When renovating a home, dated vinyl kitchen floors are often the first thing to go. Before you begin tearing up the old floors though, it's time to research your flooring options and determine the best fit for your kitchen. Here are four flooring options to consider for your kitchen:
Concrete is gaining popularity as a flooring option, especially in kitchens. While it may not be a great fit for all decorating styles, concrete is a good option if your home has a modern or industrial aesthetic. Concrete flooring is affordable, non-porous, and easy to maintain and keep clean. Adding a glaze or polished sealant on top will make your concrete flooring even more stylish and dramatic-looking, while also protecting your floors from damage.
While hardwood flooring has long been popular in bedrooms and living areas, it shouldn't be overlooked as a viable option in your kitchen as well. Hardwood floors transform your kitchen into a warm and polished space.
When having hardwood floors installed in your kitchen, it's important to have them installed by experienced professionals because a shoddy installation could lead to space in between the planks, where food and moisture can enter and damage your floors. You will also want to have a non-permeable sealant added to the hardwood floors to prevent damage from water spills or cooking splatters. As long as you take these precautions, your hardwood floors will look great in your kitchen for many years.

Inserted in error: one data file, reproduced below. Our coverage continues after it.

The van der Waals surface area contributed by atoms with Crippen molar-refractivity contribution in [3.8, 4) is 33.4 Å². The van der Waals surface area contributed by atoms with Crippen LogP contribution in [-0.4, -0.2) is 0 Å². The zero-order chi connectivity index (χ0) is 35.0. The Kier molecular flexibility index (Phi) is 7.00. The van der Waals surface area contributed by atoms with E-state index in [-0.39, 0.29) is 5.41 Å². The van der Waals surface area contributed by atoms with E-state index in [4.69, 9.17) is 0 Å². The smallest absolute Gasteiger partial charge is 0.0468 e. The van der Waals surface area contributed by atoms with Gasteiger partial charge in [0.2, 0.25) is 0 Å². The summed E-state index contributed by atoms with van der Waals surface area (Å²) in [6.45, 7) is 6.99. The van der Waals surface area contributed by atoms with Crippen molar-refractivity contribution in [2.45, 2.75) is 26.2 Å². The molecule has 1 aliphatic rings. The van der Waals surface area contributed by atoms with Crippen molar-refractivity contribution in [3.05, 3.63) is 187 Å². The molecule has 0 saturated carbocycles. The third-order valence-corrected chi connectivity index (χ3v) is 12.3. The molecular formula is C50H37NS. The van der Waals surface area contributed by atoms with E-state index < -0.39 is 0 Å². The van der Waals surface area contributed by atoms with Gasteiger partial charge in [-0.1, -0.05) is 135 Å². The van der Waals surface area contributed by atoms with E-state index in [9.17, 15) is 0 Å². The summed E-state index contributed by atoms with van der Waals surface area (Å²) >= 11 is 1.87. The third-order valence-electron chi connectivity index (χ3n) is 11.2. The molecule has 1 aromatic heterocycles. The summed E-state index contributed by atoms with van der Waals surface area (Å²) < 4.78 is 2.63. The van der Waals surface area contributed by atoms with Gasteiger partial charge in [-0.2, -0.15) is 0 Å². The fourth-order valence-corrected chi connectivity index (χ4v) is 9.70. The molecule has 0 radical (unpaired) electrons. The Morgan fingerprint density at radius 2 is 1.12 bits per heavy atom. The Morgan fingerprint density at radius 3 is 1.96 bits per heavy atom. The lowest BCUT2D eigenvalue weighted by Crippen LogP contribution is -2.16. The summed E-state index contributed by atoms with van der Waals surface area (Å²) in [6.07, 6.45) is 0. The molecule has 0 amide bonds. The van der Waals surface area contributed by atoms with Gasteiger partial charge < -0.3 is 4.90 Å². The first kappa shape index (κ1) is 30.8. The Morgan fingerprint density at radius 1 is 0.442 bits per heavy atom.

Another great flooring option for kitchens is porcelain tile. Porcelain tile is made to be as durable and strong as possible, making it a great option for kitchens that receive a lot of foot traffic or homes with children and pets. Porcelain tile floors are a snap to keep clean and are naturally water-resistant. Porcelain tiles come in a huge variety of styles and colors, including tiles that mimic the look of natural stone.
If you like the look of hardwood floors, but want a more budget-friendly choice, laminate wood floors may fit the bill. These are designed to look like wood but are made from much more affordable material. They don't tend to last as long as genuine hardwood floors, but the price difference may make it worth what you give up in durability.
Once you have narrowed down your choices, it's a good idea to have a consultation with a flooring installation expert. They can show you samples and help you make the final decision on the best kitchen flooring option for your taste and your lifestyle requirements.Share